With increasing deductibles and rising costs, patients want flexibility and convenience when paying their medical bills. Providers can offer this by eliminating surprise billing, encouraging payment at the time of service through a card-on-file program, and presenting copays and owed balances during intake.
Unlike Value-Based Payment models, patient-centered payments reward physicians and hospitals for delivering services that meet their patients’ needs.
Make it easy to pay
Many patients want a flexible, convenient financial experience from their physicians. Providing this is essential to maintaining patient loyalty.
For hospitals, financing plans are a multibillion-dollar business. They promise patients easy payments with no interest and don’t run credit checks or report defaults to credit agencies.
Rather than relying on financing, healthcare organizations can offer patients self-enrollment through a simple online questionnaire to help them pay for services directly. This aligns with consumer demand for digital medical bills and payment options. It also cuts out the middleman and supports physician practices’ bottom lines.
Be transparent about costs
In most other sectors of the economy, consumers can discover more about products and services through price transparency. However, healthcare pricing remains largely opaque.
Cost transparency is a huge challenge for practices, especially as patients are expected to pay more because of high-deductible health plans. This can lead to patient stress, confusion, and the perception of unfair prices. Practices can combat this by clearly communicating costs and avoiding surprise billing. This can be done through card-on-file programs and other flexible payment options.
A core component of patient-centered care is emotional support. This includes compassionately addressing patients’ concerns about financial burdens, a disease’s impact on their lives and responsibilities, or procedures’ physical pain and discomfort.
It also means providing timely access to specialists and ambulatory care. This is challenging as many value-based payment systems discourage specialty care or penalize providers for delivering high-quality services like Annual Wellness Visits. It requires a change in the way providers are paid. It also impacts hiring, training, and leadership styles. It changes the entire culture of healthcare organizations.
Offer flexible payment options
Amid mounting out-of-pocket costs, patients want more flexibility and convenience from their healthcare providers, including a simple way to pay their bills. Using innovative strategies, healthcare organizations can meet these demands and help retain patients in the future.
This includes allowing patients to store payment methods and choose automatically recurring monthly payments securely. It also means providing flexible patient financing from Payspyre based on value rather than credit score and doesn’t require a recourse model. Learn how this approach could benefit your organization.
Make it easy to pay online
Patients are increasingly demanding a digital patient financial experience. In fact, according to a 2021 survey by VisitPay, one in five healthcare consumers say the billing process could dissuade them from using a particular provider. Providers should offer online bill pay and text messaging to meet these demands.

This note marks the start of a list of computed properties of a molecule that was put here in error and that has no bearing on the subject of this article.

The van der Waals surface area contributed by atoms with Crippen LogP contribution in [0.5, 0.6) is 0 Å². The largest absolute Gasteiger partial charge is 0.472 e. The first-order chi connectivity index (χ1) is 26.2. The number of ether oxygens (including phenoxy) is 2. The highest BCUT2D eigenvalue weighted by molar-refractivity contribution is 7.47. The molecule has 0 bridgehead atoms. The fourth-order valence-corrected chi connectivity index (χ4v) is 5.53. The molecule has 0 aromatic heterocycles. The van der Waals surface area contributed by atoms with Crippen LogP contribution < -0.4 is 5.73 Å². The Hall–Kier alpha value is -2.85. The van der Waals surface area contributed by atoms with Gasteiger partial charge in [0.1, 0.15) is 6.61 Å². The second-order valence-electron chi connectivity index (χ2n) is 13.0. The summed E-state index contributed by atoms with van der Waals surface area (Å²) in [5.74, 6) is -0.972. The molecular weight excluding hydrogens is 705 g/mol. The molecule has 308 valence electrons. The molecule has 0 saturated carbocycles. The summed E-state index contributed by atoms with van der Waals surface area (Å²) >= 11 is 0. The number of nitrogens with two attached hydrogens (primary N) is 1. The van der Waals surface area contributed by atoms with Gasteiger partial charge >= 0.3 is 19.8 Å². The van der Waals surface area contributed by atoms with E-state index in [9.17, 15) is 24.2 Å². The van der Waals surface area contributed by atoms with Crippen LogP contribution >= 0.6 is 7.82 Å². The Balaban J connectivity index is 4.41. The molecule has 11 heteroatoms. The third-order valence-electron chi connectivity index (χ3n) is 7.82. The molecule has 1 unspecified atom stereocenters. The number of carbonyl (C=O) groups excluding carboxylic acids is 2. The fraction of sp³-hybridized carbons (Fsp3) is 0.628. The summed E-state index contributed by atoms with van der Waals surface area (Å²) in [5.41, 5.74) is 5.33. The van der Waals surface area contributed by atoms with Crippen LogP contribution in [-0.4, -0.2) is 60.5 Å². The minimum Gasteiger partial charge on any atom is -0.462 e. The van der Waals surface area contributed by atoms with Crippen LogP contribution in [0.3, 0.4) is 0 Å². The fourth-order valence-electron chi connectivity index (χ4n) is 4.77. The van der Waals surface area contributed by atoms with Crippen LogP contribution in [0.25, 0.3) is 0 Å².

Credit card-on-file programs make it easy for patients to pay anytime, anywhere on any device, and follow-up texts that inform them when their payments are made keep them up-to-date on their account status. These simple tools are the best way to boost collections and improve patient satisfaction.
Avoid surprise billing
Surprise medical bills occur when consumers receive care from out-of-network providers and facilities and are billed for more than their expected cost-sharing (copays, coinsurance, and deductibles) or if the health plan doesn’t cover services. Currently, federal legislation to prevent surprise billing has bipartisan and bi-cameral support.
The bill would require health plans to pay out-of-network providers the median in-network payment rate for similar services. This would reduce surprise bills for patients and lower health insurance premiums. It would also ensure patients get the care they need when needed.
Avoid non-recourse lending
Non-recourse loans limit a lender’s ability to pursue assets beyond those put up as collateral in the event of default. However, these loans are more challenging to secure and may have higher interest rates than recourse loans.
Borrowers and guarantors should consider carefully reviewing and negotiating any carve-out provisions, also known as “bad boy” carve-outs, in the non-recourse loan documents. These provisions may impose personal liability on the borrower and guarantor in the event of specific actions, such as misrepresentation or raising subordinate financing. This type of language is prevalent in non-recourse loan documents.
Focus on patient satisfaction
Patient satisfaction relates to patients’ expectations of their clinicians. While many providers are wary of embracing bundled payments, they may find that it’s in their best interest to prioritize patient financial experience, as patients often choose their care provider based on their billing experiences.
Providers implementing patient-centered care enjoy higher morale, less burnout, and greater job satisfaction for their staff members. Patients, especially those with high-deductible health plans, demand a better patient financial experience. This includes clear communication about what they owe, how they can pay, and when it’s due.